Roasting, however, is only suitable for finer cuts of meat, so other methods have been developed to make tougher meat cuts palatable after baking. One of these is the method known as en croûte, which protects the food from direct heat and seals the natural juices inside. Meat, game, fish or vegetables can be prepared by baking en croûte. Well-known examples include Beef Wellington; the en croûte method allows meat to be baked by burying it in the embers of a fire – a favorite method of cooking venison. Salt can be used to make a protective crust, not eaten. Another method of protecting food from the heat while it is baking is to cook it en papillote. In this method, the food is covered by baking paper to protect it; the cooked parcel of food is sometimes served unopened, allowing diners to discover the contents for themselves which adds an element of surprise. Eggs can be used in baking to produce savoury or sweet dishes. In combination with dairy products cheese, they are prepared as a dessert.
For example, although a baked custard can be made using starch, the flavor of the dish is much more delicate if eggs are used as the thickening agent. Baked custards, such as crème caramel, are among the items that need protection from an oven's direct heat, the bain-marie method serves this purpose; the cooking container is half submerged in water in another, larger one, so that the heat in the oven is more applied during the baking process. Baking a successful soufflé requires that the baking process be controlled; the oven temperature must be even and the oven space not shared with another dish. These factors, along with the theatrical effect of an air-filled dessert, have given this baked food a reputation for being a culinary achievement. A good baking technique are needed to create a baked Alaska because of the difficulty of baking hot meringue and cold ice cream at the same time. Baking can be used to prepare other foods such as pizzas, baked potatoes, baked apples, baked beans, some casseroles and pasta dishes such as lasagne.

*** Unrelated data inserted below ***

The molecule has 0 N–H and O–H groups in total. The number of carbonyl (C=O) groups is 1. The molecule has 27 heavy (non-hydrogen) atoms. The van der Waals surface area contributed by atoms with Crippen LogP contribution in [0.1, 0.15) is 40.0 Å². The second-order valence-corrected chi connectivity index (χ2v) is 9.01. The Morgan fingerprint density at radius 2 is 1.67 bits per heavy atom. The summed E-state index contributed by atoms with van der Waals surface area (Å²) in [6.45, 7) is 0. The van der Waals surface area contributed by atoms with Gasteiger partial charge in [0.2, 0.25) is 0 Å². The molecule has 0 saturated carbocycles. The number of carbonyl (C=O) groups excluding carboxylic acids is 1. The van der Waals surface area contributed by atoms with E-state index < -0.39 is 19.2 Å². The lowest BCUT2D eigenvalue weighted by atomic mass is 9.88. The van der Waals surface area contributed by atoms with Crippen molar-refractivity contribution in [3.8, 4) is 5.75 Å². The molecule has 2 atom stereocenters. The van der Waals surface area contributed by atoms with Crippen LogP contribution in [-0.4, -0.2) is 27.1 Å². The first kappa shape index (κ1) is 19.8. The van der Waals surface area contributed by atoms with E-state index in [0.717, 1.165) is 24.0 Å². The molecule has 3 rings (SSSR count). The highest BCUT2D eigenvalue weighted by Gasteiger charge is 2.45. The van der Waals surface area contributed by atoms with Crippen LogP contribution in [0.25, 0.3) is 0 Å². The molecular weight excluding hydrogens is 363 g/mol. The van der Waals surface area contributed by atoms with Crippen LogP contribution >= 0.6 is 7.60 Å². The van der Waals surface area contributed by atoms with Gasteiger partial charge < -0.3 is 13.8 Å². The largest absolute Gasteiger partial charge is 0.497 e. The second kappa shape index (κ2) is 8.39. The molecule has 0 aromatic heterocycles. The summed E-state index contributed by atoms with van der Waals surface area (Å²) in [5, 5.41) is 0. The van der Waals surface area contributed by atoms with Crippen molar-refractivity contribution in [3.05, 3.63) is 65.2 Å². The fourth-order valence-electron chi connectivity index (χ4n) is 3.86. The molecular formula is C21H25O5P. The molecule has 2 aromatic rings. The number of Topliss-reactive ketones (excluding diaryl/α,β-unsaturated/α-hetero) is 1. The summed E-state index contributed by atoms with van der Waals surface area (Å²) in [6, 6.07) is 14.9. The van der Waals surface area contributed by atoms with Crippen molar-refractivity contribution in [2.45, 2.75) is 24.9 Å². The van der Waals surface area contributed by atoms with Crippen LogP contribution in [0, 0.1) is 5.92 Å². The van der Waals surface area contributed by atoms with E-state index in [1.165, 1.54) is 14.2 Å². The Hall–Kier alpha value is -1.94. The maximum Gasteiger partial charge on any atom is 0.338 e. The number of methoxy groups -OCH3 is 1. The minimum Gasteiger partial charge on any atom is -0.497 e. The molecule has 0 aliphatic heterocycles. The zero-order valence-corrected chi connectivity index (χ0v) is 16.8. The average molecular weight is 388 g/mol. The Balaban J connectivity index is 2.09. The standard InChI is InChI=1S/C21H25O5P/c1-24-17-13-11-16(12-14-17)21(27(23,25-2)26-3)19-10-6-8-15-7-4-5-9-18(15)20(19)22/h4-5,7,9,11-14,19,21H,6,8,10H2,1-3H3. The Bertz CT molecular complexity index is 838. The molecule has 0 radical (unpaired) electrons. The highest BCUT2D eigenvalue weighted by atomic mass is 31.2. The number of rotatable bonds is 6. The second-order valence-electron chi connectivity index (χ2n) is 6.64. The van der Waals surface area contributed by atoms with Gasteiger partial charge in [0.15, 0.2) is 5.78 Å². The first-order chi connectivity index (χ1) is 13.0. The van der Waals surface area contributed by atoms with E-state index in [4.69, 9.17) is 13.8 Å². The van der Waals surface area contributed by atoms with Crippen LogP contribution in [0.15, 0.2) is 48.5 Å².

The first evidence of baking occurred when humans took wild grass grains, soaked them in water, mixed everything together, mashing it into a kind of broth-like paste. The paste was cooked by resulting in a bread-like substance; when humans mastered fire, the paste was roasted on hot embers, which made bread-making easier, as it could now be made any time fire was created. The world's oldest oven was discovered in Croatia in 2014 dating back 6500 years ago; the Ancient Egyptians baked bread using yeast, which they had been using to brew beer. Bread baking began in Ancient Greece around 600 BC. "Ovens and worktables have been discovered in archaeological digs from Turkey to Palestine and date back to 5600 BC."Baking flourished during the Roman Empire. Beginning around 300 B. C. the pastry cook became an occupation for Romans and became a respected profession because pastries were considered decadent, Romans loved festivity and celebration. Thus, pastr